Sep 19, 2008

Business - India;Big malls in small cities is the big trick

MUMBAI: When in a town such as Sangli, a family of 46 people goes shopping to the nearby supermarket, it means a really long queue, an even bigger shopping ticket and party time for the retailer.

Big Bazaar, one of the biggest retail chains in the country, gets the largest turnover per square foot and the largest bill sizes from small towns and not some metro.

That leaves Kishore Biyani a happy man because he bought a 120,000-square foot property in far off Kharagpur. The place is successfully selling merchandise today.
The point is simple: big mall developers and retailers have begun to eye Tier III towns even before metros have saturated.

Even though the population is less than a million in these towns, the first-mover advantage along with a receptive customer base makes it an opportunity too big to miss.
Take Chhattisgarh-based Avinash Developers, for example. In six months, the company will open a million square feet-plus mall with a multiplex and a hotel in the small city of Raipur. There are more of such huge mixed-use destinations lined up such as Bilaspur
and Saharanpur.

Anand Singhania, managing director, Avinash Developers Pvt Ltd said, “There is not much competition here, whereas the consumers are waiting for a modern retail experience. Bigger size development means lower maintenance cost on the whole and an inclusion of commercial property in the development ensures faster recovery of investments.”

To pull in the crowds, Singhania has planned 40 shops of 150-200 square feet each within the mall to bring about a local market flavour.

Roopa Purushothaman, chief economist, Future Capital Holdings (FCH) said, “Consumers in these niche cities such as Jalandhar, Faridabad and Chandigarh are spending almost as much as megacities. They have the highest asset (cars, airconditioners, refrigerators and so on) penetration and aspirants in smaller towns are more likely to own a car than those living in a metro where the tendency to save is higher.”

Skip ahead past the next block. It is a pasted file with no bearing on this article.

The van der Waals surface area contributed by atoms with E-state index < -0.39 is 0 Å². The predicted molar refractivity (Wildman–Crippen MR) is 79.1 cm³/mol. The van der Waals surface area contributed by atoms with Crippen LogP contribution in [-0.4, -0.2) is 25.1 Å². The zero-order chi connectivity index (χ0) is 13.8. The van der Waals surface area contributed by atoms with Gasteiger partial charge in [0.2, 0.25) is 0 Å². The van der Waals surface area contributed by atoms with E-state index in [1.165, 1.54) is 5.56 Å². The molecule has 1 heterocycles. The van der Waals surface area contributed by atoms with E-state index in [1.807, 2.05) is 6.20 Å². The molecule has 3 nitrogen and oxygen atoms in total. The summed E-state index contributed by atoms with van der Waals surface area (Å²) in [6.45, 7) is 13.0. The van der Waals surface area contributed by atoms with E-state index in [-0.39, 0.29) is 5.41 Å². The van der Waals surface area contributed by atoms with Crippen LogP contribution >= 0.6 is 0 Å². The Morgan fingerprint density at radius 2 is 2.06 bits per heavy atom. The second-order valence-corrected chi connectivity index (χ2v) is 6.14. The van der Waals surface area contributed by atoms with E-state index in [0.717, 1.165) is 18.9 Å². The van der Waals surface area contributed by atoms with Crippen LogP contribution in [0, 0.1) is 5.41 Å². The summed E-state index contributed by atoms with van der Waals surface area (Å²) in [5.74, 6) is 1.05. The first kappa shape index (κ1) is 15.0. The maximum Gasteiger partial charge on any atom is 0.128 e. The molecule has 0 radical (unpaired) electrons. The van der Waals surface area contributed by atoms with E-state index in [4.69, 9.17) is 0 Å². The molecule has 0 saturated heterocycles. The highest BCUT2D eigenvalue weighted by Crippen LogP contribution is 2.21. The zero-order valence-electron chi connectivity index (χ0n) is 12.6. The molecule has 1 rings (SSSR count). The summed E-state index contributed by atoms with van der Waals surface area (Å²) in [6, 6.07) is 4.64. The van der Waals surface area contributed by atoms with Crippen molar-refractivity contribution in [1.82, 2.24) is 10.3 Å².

Purushothaman was giving a presentation on the latest report ‘The Next Urban Frontier: Twenty Cities to Watch’ which was based on a study carried out by National Council of Applied Economic Research and FCH.

There are others who have already latched on to these findings. Phoenix Mills Ltd in association with Entertainment World Developers Pvt Ltd and Big Apple Real Estate has planned mixed use development with malls being the highlight in several small cities such as Amravati, Nanded, Ujjain, Bhilai and so on. Fifty malls in the next 5-7 years and a Rs 10,000 crore investment is their plan, said company officials.

When asked if the developers felt there was a market big enough in these smaller towns, most said they were confident of their business plan and success was achievable with the right tenant mix.

Manish Kalani, managing director, EWDPL India said, “We aren’t expecting recovery in less than 7-8 years. But shopping business is more like hospitality rather than real estate and a proper understanding is required to deal with the challenges.”

Interestingly, FCH’s survey showed that the highest credit card penetration is in Surat and Jaipur and not any of the metros. The spending propensity in terms of percentage of income is the highest in Bhopal (80%) while its about 20% in Mumbai and Delhi.

But not everyone seems as optimistic about the market potential in Tier III. One of the big chain retailers said that developers would need all the luck for such ventures because with just a little bit of competition, everything can go wrong since the market is not so big.

Profitable or not, only time will tell. For now it seems like before the people of Mumbai get a fun destination centre within the city, the Bilaspurs and Raipurs are going to have at least a couple of them.

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